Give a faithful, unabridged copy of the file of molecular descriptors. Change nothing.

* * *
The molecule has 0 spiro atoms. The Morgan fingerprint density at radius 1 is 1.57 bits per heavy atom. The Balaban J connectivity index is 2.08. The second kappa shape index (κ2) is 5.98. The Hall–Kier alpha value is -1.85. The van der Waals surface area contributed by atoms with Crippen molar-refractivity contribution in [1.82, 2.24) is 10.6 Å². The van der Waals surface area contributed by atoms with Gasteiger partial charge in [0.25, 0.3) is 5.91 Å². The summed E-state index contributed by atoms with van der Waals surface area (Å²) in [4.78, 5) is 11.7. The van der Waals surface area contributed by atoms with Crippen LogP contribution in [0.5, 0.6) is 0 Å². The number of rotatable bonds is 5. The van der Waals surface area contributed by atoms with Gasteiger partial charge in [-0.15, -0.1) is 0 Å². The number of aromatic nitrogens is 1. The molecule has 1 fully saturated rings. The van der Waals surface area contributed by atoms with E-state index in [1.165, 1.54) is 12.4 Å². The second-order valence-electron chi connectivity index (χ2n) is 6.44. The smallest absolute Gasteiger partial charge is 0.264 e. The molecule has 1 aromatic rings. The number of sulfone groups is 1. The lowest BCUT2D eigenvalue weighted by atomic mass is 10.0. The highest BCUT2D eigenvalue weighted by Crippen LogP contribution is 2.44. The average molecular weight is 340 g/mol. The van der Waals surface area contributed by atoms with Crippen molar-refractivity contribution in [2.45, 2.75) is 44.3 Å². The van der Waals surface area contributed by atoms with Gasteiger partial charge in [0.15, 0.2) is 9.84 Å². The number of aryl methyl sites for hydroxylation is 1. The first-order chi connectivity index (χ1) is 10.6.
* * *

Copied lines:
The molecule has 0 spiro atoms. The Morgan fingerprint density at radius 1 is 1.57 bits per heavy atom. The Balaban J connectivity index is 2.08. The second kappa shape index (κ2) is 5.98. The Hall–Kier alpha value is -1.85. The van der Waals surface area contributed by atoms with Crippen molar-refractivity contribution in [1.82, 2.24) is 10.6 Å². The van der Waals surface area contributed by atoms with Gasteiger partial charge in [0.25, 0.3) is 5.91 Å². The summed E-state index contributed by atoms with van der Waals surface area (Å²) in [4.78, 5) is 11.7. The van der Waals surface area contributed by atoms with Crippen LogP contribution in [0.5, 0.6) is 0 Å². The number of rotatable bonds is 5. The van der Waals surface area contributed by atoms with Gasteiger partial charge in [-0.15, -0.1) is 0 Å². The number of aromatic nitrogens is 1. The molecule has 1 fully saturated rings. The van der Waals surface area contributed by atoms with E-state index in [1.165, 1.54) is 12.4 Å². The second-order valence-electron chi connectivity index (χ2n) is 6.44. The smallest absolute Gasteiger partial charge is 0.264 e. The molecule has 1 aromatic rings. The number of sulfone groups is 1. The lowest BCUT2D eigenvalue weighted by atomic mass is 10.0. The highest BCUT2D eigenvalue weighted by Crippen LogP contribution is 2.44. The average molecular weight is 340 g/mol. The van der Waals surface area contributed by atoms with Crippen molar-refractivity contribution in [2.45, 2.75) is 44.3 Å². The van der Waals surface area contributed by atoms with Gasteiger partial charge in [0.15, 0.2) is 9.84 Å². The number of aryl methyl sites for hydroxylation is 1. The first-order chi connectivity index (χ1) is 10.6.